Anxiety and Panic

How to Handle Panic Attacks

There are many things in life to be afraid of. You can be injured or killed in myriad ways. You can get lost. You can make a fool of yourself. Something can happen to your loved ones. Another terrorist attack can happen at any moment. So much to be frightened of. It’s enough to make you fearful of leaving your house!

And so you don’t. Or, you do with much trepidation. And when you do, you may feel your heart racing, your body trembling, your breathing tight. You may feel chest pain and wonder if you’re having a heart attack. You may feel sweaty and wonder why your body temperature is out of whack. You may feel dizzy, unsteady, faint and more.

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Brain and Behavior

Genetic Testing for Psychiatric Drugs: Not There Yet

Just because you can do something doesn't mean you should do it. Many of us could drive a bicycle on a freeway, but it wouldn't be a wise thing to do. Many of us could pay money for "brain games," but it wouldn't necessarily help our brains' health.

And so it is with genetic testing for psychiatric drugs. While you could pay for such a test to help you better understand how your body might react to certain psychiatric drugs, you're probably better off not. At least not at this point.

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Best of Our Blogs

Best of Our Blogs: October 6, 2015

TED Talk speaker, author, and former business school professor Srikumar Rao once said, "If you have an ongoing relationship with a person, think of everything positive about that person that you possibly can and enter your interaction from that space."

Today, let's set aside the "negative" for a minute and figure out how (and if) we can productively move forward based on the positive.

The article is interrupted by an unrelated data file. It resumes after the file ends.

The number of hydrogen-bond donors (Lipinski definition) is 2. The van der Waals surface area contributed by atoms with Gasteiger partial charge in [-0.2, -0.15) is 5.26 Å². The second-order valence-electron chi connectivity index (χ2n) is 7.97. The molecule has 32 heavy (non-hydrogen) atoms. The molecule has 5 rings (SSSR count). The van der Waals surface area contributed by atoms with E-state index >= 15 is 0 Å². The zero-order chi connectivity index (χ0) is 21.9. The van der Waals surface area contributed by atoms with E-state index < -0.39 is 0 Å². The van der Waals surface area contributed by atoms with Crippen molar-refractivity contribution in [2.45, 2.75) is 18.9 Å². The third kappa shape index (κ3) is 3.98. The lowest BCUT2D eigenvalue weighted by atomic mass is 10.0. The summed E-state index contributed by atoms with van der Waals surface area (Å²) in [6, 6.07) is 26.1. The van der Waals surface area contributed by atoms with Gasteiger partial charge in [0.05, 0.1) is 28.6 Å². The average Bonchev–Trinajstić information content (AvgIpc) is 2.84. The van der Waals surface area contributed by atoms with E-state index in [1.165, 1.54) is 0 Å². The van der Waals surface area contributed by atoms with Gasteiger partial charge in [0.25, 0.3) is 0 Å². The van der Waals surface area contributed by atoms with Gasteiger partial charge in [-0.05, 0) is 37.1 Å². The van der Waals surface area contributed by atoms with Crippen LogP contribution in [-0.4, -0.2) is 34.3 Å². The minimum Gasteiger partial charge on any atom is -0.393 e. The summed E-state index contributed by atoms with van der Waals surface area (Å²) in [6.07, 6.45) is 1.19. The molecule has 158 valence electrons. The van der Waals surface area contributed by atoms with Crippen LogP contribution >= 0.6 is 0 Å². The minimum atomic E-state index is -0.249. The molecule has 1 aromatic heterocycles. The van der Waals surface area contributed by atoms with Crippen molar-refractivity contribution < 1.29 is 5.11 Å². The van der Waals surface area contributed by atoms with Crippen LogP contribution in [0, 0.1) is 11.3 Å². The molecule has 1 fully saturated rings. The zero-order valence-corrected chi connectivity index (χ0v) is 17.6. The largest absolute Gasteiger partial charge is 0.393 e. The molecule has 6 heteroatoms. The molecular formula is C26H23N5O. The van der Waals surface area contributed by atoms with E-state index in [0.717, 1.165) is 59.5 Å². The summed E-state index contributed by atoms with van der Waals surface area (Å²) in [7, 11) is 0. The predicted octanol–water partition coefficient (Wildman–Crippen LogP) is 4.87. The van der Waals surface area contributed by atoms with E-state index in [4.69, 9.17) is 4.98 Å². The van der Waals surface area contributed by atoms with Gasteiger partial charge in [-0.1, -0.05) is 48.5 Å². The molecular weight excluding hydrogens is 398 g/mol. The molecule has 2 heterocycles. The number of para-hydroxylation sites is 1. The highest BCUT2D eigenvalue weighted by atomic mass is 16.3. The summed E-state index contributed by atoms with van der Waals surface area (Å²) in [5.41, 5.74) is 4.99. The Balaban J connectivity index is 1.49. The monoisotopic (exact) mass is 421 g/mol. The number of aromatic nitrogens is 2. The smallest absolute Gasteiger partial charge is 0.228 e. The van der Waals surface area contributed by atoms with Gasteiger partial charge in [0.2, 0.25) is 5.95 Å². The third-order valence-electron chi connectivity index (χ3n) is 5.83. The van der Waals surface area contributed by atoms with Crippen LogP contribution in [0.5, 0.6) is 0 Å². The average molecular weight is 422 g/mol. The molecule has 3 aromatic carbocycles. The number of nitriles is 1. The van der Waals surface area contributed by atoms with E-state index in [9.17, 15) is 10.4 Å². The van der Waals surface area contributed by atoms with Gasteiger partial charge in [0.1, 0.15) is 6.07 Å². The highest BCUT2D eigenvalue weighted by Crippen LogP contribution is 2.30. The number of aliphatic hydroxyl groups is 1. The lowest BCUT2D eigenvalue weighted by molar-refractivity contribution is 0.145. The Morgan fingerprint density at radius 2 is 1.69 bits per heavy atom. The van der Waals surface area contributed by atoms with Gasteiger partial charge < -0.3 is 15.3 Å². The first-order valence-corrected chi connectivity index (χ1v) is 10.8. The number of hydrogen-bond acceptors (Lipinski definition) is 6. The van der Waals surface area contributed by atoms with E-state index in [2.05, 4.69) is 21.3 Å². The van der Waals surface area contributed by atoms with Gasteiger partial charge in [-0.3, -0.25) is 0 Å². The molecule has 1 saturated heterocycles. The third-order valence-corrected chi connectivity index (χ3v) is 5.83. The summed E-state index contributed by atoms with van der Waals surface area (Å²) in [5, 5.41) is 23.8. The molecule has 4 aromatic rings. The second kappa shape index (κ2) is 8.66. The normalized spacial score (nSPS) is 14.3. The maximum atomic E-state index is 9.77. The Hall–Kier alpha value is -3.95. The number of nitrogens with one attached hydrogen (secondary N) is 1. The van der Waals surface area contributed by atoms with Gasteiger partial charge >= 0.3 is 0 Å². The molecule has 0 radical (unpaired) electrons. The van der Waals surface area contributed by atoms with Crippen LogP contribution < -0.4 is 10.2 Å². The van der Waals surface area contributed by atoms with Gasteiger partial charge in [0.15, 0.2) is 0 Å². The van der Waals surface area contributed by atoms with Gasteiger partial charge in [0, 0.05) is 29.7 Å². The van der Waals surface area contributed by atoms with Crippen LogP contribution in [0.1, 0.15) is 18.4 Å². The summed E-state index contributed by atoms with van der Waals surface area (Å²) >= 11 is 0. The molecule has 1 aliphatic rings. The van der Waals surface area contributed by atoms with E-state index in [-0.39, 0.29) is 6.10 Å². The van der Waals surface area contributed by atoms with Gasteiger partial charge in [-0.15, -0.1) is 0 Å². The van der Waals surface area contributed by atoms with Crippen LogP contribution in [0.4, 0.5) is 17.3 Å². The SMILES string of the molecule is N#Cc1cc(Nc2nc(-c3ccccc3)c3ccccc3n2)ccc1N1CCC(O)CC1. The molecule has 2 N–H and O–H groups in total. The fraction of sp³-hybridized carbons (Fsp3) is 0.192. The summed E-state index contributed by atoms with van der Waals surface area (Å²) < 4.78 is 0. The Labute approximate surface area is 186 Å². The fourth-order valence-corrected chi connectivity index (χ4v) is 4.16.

Today's Best of Our Blogs offers some insight on overcoming emotional unavailability, tips for...
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5 Fun Tricks to Bring Excitement Back to Everyday Life

Happiness is not a destination you reach; it's a mindset you embrace, right!

If you're like most people, you think happiness is a destination -- and that, of course, YOU have a one-way ticket there.

You might also believe that happiness comes with having everything you want. But thinking this way can really mislead us and results in us looking for happiness in all the wrong places while comparing ourselves against impossible ideals.

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ADHD & Adults: 4 Things that Cause Overwhelm and What You Can Do

When you have ADHD, many things can cause you to feel overwhelmed. In fact, you might feel like you’re constantly behind and playing catch-up. You might run around all day long and yet not get much done.

The symptoms of ADHD affect your ability to be organized and efficient, said Juli Shulem, PCC, a productivity coach and organizing expert who specializes in helping people with ADHD. Maybe you can relate to what Shulem’s client said: “Life just happens at me.”

The good news is that you can do something -- a lot of things -- to help you navigate and reduce your overwhelm.
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Congress & Policymakers: Stop Scapegoating Mental Illness in Mass Shootings

It's time that the United States Congress and national policymakers stop scapegoating mental illness for mass shootings in America. It's a simplistic -- but entirely wrong -- answer to mass shootings and gun violence in the United States. And it's also time that we hold our representatives in Congress accountable to have them stop shamelessly using another violent shooting to push their own agenda -- and blaming mental illness as the cause.

Mass shootings are generally not committed by people with a mental illness. People who commit violent acts with a gun are far more likely to have no history of mental illness. This includes the nearly-daily mass shootings we've experienced in the past three years.

It's time to have a serious, nuanced conversation about this issue -- and stop the simplistic fear-mongering that politicians and policymakers with their own agendas to push seem to revel in.